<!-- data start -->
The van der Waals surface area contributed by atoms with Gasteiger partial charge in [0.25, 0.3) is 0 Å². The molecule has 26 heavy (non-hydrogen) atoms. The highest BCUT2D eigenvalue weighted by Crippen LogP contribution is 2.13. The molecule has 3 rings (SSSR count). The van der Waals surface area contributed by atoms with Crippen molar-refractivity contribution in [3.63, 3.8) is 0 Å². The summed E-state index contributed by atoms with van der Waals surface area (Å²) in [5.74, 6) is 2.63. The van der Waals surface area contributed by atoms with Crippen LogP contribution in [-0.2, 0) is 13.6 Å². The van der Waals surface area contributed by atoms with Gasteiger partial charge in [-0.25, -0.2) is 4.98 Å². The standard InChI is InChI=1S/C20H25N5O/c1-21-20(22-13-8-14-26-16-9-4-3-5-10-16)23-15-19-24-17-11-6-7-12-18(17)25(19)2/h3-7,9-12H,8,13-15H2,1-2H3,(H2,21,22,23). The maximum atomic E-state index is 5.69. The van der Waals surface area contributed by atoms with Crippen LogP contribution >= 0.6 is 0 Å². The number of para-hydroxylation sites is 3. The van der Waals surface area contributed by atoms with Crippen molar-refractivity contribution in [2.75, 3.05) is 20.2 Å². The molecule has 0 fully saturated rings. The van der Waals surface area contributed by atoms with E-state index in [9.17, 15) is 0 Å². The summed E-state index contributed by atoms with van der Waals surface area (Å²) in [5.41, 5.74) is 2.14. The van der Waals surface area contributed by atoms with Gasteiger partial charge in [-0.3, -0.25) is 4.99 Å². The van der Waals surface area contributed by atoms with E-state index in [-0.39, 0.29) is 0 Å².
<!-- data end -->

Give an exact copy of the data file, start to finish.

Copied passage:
The van der Waals surface area contributed by atoms with Gasteiger partial charge in [0.25, 0.3) is 0 Å². The molecule has 26 heavy (non-hydrogen) atoms. The highest BCUT2D eigenvalue weighted by Crippen LogP contribution is 2.13. The molecule has 3 rings (SSSR count). The van der Waals surface area contributed by atoms with Crippen molar-refractivity contribution in [3.63, 3.8) is 0 Å². The summed E-state index contributed by atoms with van der Waals surface area (Å²) in [5.74, 6) is 2.63. The van der Waals surface area contributed by atoms with Crippen LogP contribution in [-0.2, 0) is 13.6 Å². The van der Waals surface area contributed by atoms with Gasteiger partial charge in [-0.25, -0.2) is 4.98 Å². The standard InChI is InChI=1S/C20H25N5O/c1-21-20(22-13-8-14-26-16-9-4-3-5-10-16)23-15-19-24-17-11-6-7-12-18(17)25(19)2/h3-7,9-12H,8,13-15H2,1-2H3,(H2,21,22,23). The maximum atomic E-state index is 5.69. The van der Waals surface area contributed by atoms with Crippen LogP contribution >= 0.6 is 0 Å². The number of para-hydroxylation sites is 3. The van der Waals surface area contributed by atoms with Crippen molar-refractivity contribution in [2.75, 3.05) is 20.2 Å². The molecule has 0 fully saturated rings. The van der Waals surface area contributed by atoms with E-state index in [9.17, 15) is 0 Å². The summed E-state index contributed by atoms with van der Waals surface area (Å²) in [5.41, 5.74) is 2.14. The van der Waals surface area contributed by atoms with Gasteiger partial charge in [-0.3, -0.25) is 4.99 Å². The van der Waals surface area contributed by atoms with E-state index in [-0.39, 0.29) is 0 Å².